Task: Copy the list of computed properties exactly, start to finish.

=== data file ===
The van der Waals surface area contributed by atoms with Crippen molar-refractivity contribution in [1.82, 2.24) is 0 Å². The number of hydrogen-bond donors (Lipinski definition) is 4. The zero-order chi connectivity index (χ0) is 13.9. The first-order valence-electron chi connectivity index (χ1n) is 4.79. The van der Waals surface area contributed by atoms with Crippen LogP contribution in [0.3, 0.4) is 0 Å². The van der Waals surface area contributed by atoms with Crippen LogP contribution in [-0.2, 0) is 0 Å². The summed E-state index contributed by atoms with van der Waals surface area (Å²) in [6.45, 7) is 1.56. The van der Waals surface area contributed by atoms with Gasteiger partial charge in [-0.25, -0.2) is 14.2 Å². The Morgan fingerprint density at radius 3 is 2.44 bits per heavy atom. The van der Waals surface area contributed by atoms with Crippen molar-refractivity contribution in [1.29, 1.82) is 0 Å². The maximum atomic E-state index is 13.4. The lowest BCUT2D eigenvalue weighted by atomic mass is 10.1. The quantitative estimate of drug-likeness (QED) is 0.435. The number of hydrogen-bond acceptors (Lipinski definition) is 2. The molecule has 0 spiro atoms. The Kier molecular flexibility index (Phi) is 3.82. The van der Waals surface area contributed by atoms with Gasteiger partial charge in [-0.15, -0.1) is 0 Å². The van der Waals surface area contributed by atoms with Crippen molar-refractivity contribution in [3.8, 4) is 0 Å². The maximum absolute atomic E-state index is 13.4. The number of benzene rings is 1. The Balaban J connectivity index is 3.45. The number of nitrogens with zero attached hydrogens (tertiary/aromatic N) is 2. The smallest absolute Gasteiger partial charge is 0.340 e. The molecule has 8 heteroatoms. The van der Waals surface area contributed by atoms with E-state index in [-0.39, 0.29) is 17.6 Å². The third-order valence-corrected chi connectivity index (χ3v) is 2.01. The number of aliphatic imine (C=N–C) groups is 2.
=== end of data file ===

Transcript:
The van der Waals surface area contributed by atoms with Crippen molar-refractivity contribution in [1.82, 2.24) is 0 Å². The number of hydrogen-bond donors (Lipinski definition) is 4. The zero-order chi connectivity index (χ0) is 13.9. The first-order valence-electron chi connectivity index (χ1n) is 4.79. The van der Waals surface area contributed by atoms with Crippen LogP contribution in [0.3, 0.4) is 0 Å². The van der Waals surface area contributed by atoms with Crippen LogP contribution in [-0.2, 0) is 0 Å². The summed E-state index contributed by atoms with van der Waals surface area (Å²) in [6.45, 7) is 1.56. The van der Waals surface area contributed by atoms with Gasteiger partial charge in [-0.25, -0.2) is 14.2 Å². The Morgan fingerprint density at radius 3 is 2.44 bits per heavy atom. The van der Waals surface area contributed by atoms with Crippen molar-refractivity contribution in [1.29, 1.82) is 0 Å². The maximum atomic E-state index is 13.4. The lowest BCUT2D eigenvalue weighted by atomic mass is 10.1. The quantitative estimate of drug-likeness (QED) is 0.435. The number of hydrogen-bond acceptors (Lipinski definition) is 2. The molecule has 0 spiro atoms. The Kier molecular flexibility index (Phi) is 3.82. The van der Waals surface area contributed by atoms with Gasteiger partial charge in [-0.15, -0.1) is 0 Å². The van der Waals surface area contributed by atoms with Crippen molar-refractivity contribution in [3.8, 4) is 0 Å². The maximum absolute atomic E-state index is 13.4. The number of benzene rings is 1. The Balaban J connectivity index is 3.45. The number of nitrogens with zero attached hydrogens (tertiary/aromatic N) is 2. The smallest absolute Gasteiger partial charge is 0.340 e. The molecule has 8 heteroatoms. The van der Waals surface area contributed by atoms with E-state index in [-0.39, 0.29) is 17.6 Å². The third-order valence-corrected chi connectivity index (χ3v) is 2.01. The number of aliphatic imine (C=N–C) groups is 2.